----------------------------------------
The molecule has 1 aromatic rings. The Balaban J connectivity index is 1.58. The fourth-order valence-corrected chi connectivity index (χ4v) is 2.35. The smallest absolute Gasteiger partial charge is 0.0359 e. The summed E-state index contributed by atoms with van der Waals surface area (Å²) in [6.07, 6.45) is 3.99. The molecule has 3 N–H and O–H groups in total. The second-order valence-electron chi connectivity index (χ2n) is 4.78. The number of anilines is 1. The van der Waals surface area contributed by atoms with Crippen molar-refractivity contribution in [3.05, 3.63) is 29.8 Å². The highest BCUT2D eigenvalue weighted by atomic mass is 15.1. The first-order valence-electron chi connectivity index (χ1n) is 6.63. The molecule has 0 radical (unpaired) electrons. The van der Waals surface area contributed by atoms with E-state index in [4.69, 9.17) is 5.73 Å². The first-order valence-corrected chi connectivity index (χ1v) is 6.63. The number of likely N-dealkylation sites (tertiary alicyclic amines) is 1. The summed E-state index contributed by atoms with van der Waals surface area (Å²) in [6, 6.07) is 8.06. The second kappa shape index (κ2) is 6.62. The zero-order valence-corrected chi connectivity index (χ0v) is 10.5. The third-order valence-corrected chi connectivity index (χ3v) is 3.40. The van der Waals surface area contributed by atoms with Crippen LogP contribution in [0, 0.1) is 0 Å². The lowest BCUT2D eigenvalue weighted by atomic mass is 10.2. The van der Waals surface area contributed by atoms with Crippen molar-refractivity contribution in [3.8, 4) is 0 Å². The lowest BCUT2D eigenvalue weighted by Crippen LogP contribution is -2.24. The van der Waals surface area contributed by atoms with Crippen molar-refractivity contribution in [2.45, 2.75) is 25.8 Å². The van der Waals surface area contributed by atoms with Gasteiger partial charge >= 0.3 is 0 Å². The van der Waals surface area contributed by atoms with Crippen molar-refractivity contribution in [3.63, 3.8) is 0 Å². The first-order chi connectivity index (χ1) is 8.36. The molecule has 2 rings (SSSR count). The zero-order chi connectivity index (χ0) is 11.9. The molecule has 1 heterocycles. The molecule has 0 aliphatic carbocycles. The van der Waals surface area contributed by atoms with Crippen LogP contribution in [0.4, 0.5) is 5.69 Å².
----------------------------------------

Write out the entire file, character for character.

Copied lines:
The molecule has 1 aromatic rings. The Balaban J connectivity index is 1.58. The fourth-order valence-corrected chi connectivity index (χ4v) is 2.35. The smallest absolute Gasteiger partial charge is 0.0359 e. The summed E-state index contributed by atoms with van der Waals surface area (Å²) in [6.07, 6.45) is 3.99. The molecule has 3 N–H and O–H groups in total. The second-order valence-electron chi connectivity index (χ2n) is 4.78. The number of anilines is 1. The van der Waals surface area contributed by atoms with Crippen molar-refractivity contribution in [3.05, 3.63) is 29.8 Å². The highest BCUT2D eigenvalue weighted by atomic mass is 15.1. The first-order valence-electron chi connectivity index (χ1n) is 6.63. The molecule has 0 radical (unpaired) electrons. The van der Waals surface area contributed by atoms with E-state index in [4.69, 9.17) is 5.73 Å². The first-order valence-corrected chi connectivity index (χ1v) is 6.63. The number of likely N-dealkylation sites (tertiary alicyclic amines) is 1. The summed E-state index contributed by atoms with van der Waals surface area (Å²) in [6, 6.07) is 8.06. The second kappa shape index (κ2) is 6.62. The zero-order valence-corrected chi connectivity index (χ0v) is 10.5. The third-order valence-corrected chi connectivity index (χ3v) is 3.40. The van der Waals surface area contributed by atoms with Crippen LogP contribution in [0, 0.1) is 0 Å². The lowest BCUT2D eigenvalue weighted by atomic mass is 10.2. The van der Waals surface area contributed by atoms with Crippen molar-refractivity contribution in [3.8, 4) is 0 Å². The lowest BCUT2D eigenvalue weighted by Crippen LogP contribution is -2.24. The van der Waals surface area contributed by atoms with Crippen molar-refractivity contribution in [2.45, 2.75) is 25.8 Å². The van der Waals surface area contributed by atoms with Gasteiger partial charge >= 0.3 is 0 Å². The van der Waals surface area contributed by atoms with Crippen molar-refractivity contribution in [3.63, 3.8) is 0 Å². The first-order chi connectivity index (χ1) is 8.36. The molecule has 2 rings (SSSR count). The zero-order chi connectivity index (χ0) is 11.9. The molecule has 1 heterocycles. The molecule has 0 aliphatic carbocycles. The van der Waals surface area contributed by atoms with Crippen LogP contribution in [0.4, 0.5) is 5.69 Å².